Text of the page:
UK housing’s best chance in decades

jackie-sadek-570pxSo the Housing White Paper will definitely get launched tomorrow. I’m a bit embarrassed about how many times I have made predictions in public about the date, but it would seem that this time there is no room for doubt. And JLL has just put up the sainted Adam Challis to comment on Twitter this afternoon, so it must be true.

Gavin Barwell gave a most assured performance on the Robert Peston show yesterday; actually it was nothing short of masterly. And he was very much more interesting and authoritative than anyone else featured or, for that matter, anyone else who has been commenting on all this in recent days. His true ability as a policy wonk supremo is showing through. He is certainly a Housing Minister on top of his (admittedly rather fraught) brief.

The contents were all leaked to the Sun last week in any case, so the chances are there are no surprises left. And how clever was that then? Leaking it to a red top with a vested interest in supporting those “just about managing”, rather than letting the likes of the Daily Telegraph make any of the running, what with its ridiculous propensity for “Hands Off Our Land” hysteria. Actually, the Telegraph today carried a front page story “Ancient woodland to be given extra protection from housing developers” which made my heart sink, but actually it was quite a fair piece, and it was further balanced by a rather splendid comment column by Juliet Samuel in the editorial pages, who has assuaged much anxiety.

She says “For many people, buying a house now feels like a game rigged against them. Those who are excluded from a market eventually turn against it”. Bravo to Ms Samuel for nailing it. Let us hope she is setting a tone for this title for the next couple of weeks; the Daily Telegraph unashamedly backed Brexit last year, it purports to be on the side of Middle England, and it just cannot have it both ways.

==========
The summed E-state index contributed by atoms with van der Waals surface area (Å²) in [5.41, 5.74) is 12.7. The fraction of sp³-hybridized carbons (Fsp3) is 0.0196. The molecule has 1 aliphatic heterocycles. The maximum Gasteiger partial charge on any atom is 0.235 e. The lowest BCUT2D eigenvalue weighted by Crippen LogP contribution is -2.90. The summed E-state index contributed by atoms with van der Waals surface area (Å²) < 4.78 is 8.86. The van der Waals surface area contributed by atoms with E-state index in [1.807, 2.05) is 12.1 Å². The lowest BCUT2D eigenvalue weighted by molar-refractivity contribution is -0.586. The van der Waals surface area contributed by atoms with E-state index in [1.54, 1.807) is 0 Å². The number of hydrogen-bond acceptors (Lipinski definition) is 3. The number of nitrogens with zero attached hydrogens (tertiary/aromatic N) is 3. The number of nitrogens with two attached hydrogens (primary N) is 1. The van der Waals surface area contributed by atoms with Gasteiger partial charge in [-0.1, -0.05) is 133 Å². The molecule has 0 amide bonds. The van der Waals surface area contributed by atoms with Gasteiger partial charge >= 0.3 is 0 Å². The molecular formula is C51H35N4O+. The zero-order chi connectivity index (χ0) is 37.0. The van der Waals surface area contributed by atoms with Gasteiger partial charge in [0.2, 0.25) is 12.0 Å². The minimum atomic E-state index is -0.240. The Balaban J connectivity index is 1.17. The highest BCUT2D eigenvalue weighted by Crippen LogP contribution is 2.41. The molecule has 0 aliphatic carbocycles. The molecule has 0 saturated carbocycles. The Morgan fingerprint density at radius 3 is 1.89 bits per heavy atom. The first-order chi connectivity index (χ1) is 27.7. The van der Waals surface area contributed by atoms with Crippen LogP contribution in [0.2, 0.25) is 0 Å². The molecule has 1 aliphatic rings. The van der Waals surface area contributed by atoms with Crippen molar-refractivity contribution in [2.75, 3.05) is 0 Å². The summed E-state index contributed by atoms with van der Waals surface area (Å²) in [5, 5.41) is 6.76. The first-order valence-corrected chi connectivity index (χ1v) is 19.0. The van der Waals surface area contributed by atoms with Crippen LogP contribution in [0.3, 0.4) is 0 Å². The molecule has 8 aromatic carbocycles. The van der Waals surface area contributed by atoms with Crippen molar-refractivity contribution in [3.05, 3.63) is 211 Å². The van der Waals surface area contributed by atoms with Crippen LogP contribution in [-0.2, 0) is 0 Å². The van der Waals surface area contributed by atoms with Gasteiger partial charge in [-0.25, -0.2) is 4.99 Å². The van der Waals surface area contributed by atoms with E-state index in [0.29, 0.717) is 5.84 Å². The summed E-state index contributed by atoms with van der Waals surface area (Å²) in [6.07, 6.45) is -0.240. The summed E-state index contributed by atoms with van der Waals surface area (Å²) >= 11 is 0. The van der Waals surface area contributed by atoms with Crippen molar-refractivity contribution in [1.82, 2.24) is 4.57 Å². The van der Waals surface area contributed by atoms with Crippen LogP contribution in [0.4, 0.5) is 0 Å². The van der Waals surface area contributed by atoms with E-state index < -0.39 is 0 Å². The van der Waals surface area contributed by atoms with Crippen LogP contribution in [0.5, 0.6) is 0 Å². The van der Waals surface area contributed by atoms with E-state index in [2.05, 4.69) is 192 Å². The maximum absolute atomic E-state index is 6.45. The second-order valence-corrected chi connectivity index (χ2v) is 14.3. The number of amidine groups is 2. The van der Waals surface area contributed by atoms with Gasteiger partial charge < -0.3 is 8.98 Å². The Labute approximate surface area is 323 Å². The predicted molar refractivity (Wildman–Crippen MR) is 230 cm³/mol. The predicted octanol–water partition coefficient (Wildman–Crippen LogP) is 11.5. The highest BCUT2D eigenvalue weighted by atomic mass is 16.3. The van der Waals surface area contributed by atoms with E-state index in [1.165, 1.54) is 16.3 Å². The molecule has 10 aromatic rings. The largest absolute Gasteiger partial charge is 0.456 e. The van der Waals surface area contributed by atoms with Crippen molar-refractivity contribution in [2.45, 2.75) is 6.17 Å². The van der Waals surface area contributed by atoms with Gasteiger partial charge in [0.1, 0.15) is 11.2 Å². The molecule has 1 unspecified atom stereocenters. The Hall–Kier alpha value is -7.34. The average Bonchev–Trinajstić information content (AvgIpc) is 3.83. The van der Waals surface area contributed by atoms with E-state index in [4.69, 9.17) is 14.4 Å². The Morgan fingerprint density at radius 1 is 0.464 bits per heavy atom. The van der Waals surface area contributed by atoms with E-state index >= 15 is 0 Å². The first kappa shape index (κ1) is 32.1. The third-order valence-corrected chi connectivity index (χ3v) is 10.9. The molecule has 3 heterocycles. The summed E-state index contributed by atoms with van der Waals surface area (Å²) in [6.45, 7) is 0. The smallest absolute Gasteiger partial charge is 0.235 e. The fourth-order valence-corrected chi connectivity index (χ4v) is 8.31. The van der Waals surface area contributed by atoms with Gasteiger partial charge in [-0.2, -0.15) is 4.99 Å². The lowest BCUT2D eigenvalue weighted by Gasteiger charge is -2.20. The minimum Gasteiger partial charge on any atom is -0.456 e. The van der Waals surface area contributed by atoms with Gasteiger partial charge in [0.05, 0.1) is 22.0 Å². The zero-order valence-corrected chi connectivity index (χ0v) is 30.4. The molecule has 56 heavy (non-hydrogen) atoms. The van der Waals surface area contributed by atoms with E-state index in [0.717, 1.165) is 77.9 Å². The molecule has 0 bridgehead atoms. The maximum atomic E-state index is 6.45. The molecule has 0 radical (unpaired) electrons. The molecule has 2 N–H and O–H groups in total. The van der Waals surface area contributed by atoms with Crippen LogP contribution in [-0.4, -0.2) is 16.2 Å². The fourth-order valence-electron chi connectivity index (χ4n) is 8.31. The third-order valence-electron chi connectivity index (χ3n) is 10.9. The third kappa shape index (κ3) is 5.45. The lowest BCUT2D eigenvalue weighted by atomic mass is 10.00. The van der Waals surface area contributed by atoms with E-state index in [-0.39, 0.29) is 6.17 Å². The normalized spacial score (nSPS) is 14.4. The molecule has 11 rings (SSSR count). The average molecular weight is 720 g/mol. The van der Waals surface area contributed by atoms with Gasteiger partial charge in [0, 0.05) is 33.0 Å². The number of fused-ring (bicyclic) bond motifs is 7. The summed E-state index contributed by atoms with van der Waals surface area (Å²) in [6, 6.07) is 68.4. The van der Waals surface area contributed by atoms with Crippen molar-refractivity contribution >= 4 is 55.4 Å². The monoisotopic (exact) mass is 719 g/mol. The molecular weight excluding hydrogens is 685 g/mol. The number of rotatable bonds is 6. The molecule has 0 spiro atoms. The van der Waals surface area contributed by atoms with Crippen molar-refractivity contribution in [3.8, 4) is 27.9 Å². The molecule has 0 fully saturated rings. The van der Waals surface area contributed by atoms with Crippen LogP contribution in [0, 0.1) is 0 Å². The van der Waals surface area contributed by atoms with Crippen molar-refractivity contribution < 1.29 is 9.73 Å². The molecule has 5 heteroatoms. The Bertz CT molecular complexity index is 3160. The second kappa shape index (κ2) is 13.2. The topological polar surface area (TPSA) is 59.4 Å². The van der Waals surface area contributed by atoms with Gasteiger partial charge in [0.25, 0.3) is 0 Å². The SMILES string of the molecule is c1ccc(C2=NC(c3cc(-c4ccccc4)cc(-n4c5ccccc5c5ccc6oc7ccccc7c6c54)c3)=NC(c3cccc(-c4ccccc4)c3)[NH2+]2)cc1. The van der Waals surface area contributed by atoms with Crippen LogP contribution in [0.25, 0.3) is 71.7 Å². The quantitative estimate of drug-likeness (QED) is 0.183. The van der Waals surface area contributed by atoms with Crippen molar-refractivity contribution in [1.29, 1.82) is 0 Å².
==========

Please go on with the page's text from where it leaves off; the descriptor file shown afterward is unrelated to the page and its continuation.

For my own part, watching as I do, and knowing what I know of the Department, I confidently predict that this will be a most comprehensive policy framework document. This is set to be a much better Housing White Paper than any we have seen in two decades. Sure, there will be safeguards for the sacred green belt (people did learn from the National Planning Policy Framework) – yawn, yawn – and hopefully we’ll all get over ourselves on this particular shibboleth by the end of the week. And, further than mere safeguards for green belts and ancient woodlands, the government would be wise to have an explicit commitment to achieve a net-positive impact on the environment.

But of far more interest, is what will be being said to those on the demand side, those, as the construct has it, “just about managing”. And perhaps even more to be said to those of us on the supply side, those like UKR, attempting to disrupt the market. There will be a serious push for Modern Methods of Construction (the wondrous Mark Farmer will get to implement the findings of the BEIS/CLG Farmer Review, see blog 18 October 2016), a serious push (yet again) on the PRS, and there will be an explicit response to the needs of an aging population, including vehicles for down-sizing and step-up/step-down developments. Hopefully there will be measures to build out technologically enabled communities, in explicit recognition of new ways of working.

And there will be a nuanced and sophisticated recognition that the national housing market is the composite of a myriad number of local markets, all of which must play a part. This is when you see the virtue of the Local Plan process. But most of all you will see this government, in many instances for the first time, populating its more sensible policies, including a long overdue proper implementation of the NPPF… and finally finally finally delivering those garden villages and even the “Healthy Towns” (whatever they are).

The last word must go to my new hero Juliet Samuel, who wrote today “rising home ownership and the building it requires, has been an essential cornerstone of British democracy” and then “universal suffrage did not destroy the legitimacy of property, as the reactionaries had predicted. But if the housing shortage is not addressed, the fury of the masses will”. Give that woman a pay rise immediately. We need to fix this broken housing market. Whether this is motivated by moral imperative, or cynical political calculation, matters not right now. We need to house our people.

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